MEE­GAN’S LEGACY

Sport sup­ple­ments safety crack­down

The Sunday Times - - FRONT PAGE - REGINA TITELIUS Health Re­porter

Com­mon per­cep­tion that ‘nat­u­ral’ and ‘or­ganic’ means a prod­uct is au­to­mat­i­cally safe and good can be mis­guided. Dr Lu­cas de Toca

SPORTS sup­ple­ments con­tain­ing a banned in­gre­di­ent sim­i­lar to the il­licit drug meth are among the body-build­ing prod­ucts seized by Aus­tralian au­thor­i­ties.

Other pro­hib­ited sub­stances that can cause high blood pres­sure, headaches, vom­it­ing, brain haem­or­rhage and stroke have also been dis­cov­ered, a meet­ing of Aus­tralian health and food ex­perts heard.

The national round­table was or­dered by Health Min­is­ter Greg Hunt after a se­ries of ex­clu­sive reports by The Sun­day Times on the death of Man­durah woman Mee­gan Hef­ford.

Sup­ple­ments and a pro­tein-rich diet con­trib­uted to the 25-yearold’s death in 2017. Un­known to the mum-of-two, a rare ge­netic dis­or­der stopped her body from prop­erly break­ing down pro­tein.

The Fed­eral in­ves­ti­ga­tion heard that out­dated reg­u­la­tions were ill-equipped to deal with the fast-chang­ing and ever-ex­pand­ing multi­bil­lion-dollar sports sup­ple­ments in­dus­try.

Many of the health risks came from im­ported prod­ucts, with some su­per-charged with mas­sive quan­ti­ties of caf­feine and other syn­thetic sub­stances, the min­is­ter’s round­table was told.

Dr David Cu­sack, of the NSW De­part­ment of Pri­mary In­dus­tries Food Au­thor­ity, told the meet­ing that com­pli­ance ac­tion found prod­ucts con­tain­ing NADB, which had “a very sim­i­lar struc­tural chem­istry to metham­phetamine”.

Prod­ucts with the now banned in­gre­di­ents DMAA, DMHA and DMBA — known to cause ad­verse health ef­fects — were also un­cov­ered in the 2012-13 op­er­a­tion.

The sup­ple­ments mar­ket was “de­mand driven”, Dr Cu­sack said, “with some con­sumers ac­tively mo­ti­vated to seek an edge or ad­van­tage”.

The big­gest chal­lenge in reg­u­lat­ing the in­dus­try was that the prod­ucts were mainly sold on­line.

The bans led some prod­ucts man­u­fac­tured over­seas to in­stead add “syn­thetic caf­feine de­riv­a­tives” — such as “teacrine” and “dy­namine” — of which there is a lack of safety in­for­ma­tion.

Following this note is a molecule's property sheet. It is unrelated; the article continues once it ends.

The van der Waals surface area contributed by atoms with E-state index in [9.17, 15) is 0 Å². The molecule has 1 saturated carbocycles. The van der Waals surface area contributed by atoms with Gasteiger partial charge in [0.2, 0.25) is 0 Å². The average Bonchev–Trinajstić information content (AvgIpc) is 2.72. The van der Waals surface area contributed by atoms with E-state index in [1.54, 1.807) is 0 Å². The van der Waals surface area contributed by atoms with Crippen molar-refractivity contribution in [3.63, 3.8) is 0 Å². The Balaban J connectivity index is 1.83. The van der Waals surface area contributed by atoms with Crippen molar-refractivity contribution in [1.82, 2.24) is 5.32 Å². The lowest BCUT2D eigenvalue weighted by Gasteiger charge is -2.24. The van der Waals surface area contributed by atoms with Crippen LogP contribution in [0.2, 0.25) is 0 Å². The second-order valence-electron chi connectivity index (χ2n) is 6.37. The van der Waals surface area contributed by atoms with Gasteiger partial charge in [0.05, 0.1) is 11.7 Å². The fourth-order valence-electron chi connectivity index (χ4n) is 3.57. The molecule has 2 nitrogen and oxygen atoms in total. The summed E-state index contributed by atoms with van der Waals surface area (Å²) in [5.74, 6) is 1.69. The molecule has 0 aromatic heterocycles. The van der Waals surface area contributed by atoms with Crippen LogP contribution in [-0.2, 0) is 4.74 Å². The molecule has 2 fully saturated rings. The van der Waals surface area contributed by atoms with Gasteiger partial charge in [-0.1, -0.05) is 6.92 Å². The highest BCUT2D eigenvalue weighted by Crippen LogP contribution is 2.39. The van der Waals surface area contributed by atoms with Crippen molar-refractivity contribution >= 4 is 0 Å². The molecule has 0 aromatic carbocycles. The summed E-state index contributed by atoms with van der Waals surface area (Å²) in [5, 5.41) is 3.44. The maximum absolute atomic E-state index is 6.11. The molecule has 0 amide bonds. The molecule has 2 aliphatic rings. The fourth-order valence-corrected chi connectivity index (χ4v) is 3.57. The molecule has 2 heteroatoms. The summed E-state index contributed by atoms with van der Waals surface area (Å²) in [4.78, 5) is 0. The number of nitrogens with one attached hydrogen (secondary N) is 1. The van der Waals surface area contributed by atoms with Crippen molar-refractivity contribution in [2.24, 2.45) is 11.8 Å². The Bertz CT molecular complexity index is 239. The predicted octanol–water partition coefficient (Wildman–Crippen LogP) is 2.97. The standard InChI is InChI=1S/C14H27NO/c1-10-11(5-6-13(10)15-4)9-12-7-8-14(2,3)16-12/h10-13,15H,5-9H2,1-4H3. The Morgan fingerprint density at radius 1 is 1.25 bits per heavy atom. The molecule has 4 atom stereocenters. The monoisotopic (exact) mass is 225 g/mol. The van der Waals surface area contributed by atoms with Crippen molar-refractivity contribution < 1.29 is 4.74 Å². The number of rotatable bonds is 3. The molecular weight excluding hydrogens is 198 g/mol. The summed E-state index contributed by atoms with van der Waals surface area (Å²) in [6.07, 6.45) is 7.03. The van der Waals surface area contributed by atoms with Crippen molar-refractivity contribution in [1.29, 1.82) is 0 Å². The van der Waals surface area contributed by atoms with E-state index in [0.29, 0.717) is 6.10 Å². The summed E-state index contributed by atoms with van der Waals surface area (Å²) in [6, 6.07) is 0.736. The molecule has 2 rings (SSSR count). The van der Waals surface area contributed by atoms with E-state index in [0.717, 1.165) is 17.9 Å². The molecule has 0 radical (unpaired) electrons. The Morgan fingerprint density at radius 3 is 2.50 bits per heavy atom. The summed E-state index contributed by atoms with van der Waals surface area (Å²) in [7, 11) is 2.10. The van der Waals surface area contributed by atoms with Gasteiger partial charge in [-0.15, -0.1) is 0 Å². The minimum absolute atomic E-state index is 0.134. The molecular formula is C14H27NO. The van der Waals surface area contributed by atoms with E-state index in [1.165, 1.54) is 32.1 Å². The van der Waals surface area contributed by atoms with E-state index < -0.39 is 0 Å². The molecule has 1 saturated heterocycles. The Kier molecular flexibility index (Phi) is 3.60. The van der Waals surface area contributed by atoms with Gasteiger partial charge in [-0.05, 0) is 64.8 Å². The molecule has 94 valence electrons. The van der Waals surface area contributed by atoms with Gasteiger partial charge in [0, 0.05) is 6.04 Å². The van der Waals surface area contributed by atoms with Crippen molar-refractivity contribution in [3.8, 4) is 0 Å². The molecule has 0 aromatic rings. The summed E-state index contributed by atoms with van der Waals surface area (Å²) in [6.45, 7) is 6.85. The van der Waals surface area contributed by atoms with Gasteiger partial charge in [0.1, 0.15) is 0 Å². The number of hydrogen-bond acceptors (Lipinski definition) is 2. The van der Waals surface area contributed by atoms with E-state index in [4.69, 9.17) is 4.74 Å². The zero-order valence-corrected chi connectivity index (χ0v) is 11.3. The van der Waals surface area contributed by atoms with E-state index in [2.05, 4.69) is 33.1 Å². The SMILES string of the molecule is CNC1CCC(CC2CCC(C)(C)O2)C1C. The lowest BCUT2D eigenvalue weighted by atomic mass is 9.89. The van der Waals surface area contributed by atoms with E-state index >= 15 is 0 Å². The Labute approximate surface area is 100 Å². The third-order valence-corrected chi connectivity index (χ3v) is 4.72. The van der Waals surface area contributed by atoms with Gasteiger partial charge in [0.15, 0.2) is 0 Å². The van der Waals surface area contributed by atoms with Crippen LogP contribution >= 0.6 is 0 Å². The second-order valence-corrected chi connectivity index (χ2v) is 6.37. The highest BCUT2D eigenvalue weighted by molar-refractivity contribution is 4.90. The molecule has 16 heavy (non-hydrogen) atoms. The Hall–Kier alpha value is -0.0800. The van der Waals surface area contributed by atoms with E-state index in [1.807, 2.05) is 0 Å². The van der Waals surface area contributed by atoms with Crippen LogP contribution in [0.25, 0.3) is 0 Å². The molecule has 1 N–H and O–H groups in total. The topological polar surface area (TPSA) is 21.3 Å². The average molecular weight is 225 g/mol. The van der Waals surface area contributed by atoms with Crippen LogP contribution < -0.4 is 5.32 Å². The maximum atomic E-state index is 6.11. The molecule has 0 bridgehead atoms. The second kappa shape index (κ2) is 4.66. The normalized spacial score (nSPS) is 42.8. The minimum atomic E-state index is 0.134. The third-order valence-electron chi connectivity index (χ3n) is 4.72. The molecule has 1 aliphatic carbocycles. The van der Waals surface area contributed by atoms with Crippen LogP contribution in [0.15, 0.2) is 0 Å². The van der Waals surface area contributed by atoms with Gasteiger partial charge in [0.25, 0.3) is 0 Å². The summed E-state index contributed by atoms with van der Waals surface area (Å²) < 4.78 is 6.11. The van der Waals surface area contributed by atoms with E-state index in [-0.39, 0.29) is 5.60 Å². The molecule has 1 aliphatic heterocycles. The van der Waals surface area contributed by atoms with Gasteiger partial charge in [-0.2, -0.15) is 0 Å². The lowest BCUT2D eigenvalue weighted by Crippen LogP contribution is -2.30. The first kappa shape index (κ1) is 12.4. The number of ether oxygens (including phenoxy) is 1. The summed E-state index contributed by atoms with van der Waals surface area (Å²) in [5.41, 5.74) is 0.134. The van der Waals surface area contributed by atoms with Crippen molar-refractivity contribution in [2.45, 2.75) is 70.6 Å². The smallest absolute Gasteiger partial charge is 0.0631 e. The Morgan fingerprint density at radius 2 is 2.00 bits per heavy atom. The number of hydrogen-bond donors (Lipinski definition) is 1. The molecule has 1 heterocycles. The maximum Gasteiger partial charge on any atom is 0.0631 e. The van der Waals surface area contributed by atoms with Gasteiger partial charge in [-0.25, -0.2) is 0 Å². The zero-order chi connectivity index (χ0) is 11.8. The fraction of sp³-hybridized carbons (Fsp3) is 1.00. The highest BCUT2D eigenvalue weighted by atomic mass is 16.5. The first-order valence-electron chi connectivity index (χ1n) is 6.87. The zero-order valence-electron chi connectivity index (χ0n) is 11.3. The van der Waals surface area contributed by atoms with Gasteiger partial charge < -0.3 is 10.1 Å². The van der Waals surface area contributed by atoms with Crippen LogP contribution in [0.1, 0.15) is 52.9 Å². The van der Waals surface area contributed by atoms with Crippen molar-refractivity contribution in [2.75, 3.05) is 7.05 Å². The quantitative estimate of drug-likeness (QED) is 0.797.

Dr Cu­sack said the amount of caf­feine in these sup­ple­ments should be re­viewed, with some con­tain­ing 400mg per serve — the same as an adult’s rec­om­mended en­tire daily limit. Food Stan­dards Aus­tralia New Zealand ad­vice states that in­creased anx­i­ety levels oc­cur with just 210mg a day.

Some sup­ple­ments pro­vide a very big serv­ing of a sin­gle in­gre­di­ent that were con­sid­ered “safe”, but when con­sumed at high levels had the po­ten­tial to be­come “toxic”.

Re­search showed users as­sumed that if it was on the shelf, it was safe.

The Fed­eral De­part­ment of Health’s Of­fice of Health Pro­tec­tion prin­ci­pal ad­viser Dr Lu­cas de Toca said there were con­cerns about the high amount of nu­tri­ents and un­known ef­fects of “nat­u­ral and herbal prod­ucts”.

“The com­mon per­cep­tion that ‘nat­u­ral’ and ‘or­ganic’ means a prod­uct is au­to­mat­i­cally safe and good can be mis­guided,” he said.

Dr de Toca said sup­ple­ment use started at a young age, es­pe­cially in ado­les­cent men. He said that while the Aus­tralian In­sti­tute of Sport had a frame­work that grouped sup­ple­ments into four cat­e­gories, based on safety and ef­fec­tive­ness, this ad­vice was “in­tended to guide elite ath­letes in con­trolled en­vi­ron­ments, not the gen­eral pub­lic”.

Dr de Toca said a FSANZ study in 2013 found 10 per cent of re­spon­dents con­sumed a sports sup­ple­ment in the four weeks pre­ced­ing the sur­vey. Of this group, 6 per cent re­ported hav­ing ex­pe­ri­enced side ef­fects.

De­part­ment of Agri­cul­ture and Wa­ter Re­sources im­ported food sec­tion di­rec­tor Mark Phythian said most sports sup­ple­ment prod­ucts were not sub­ject to in­spec­tion.

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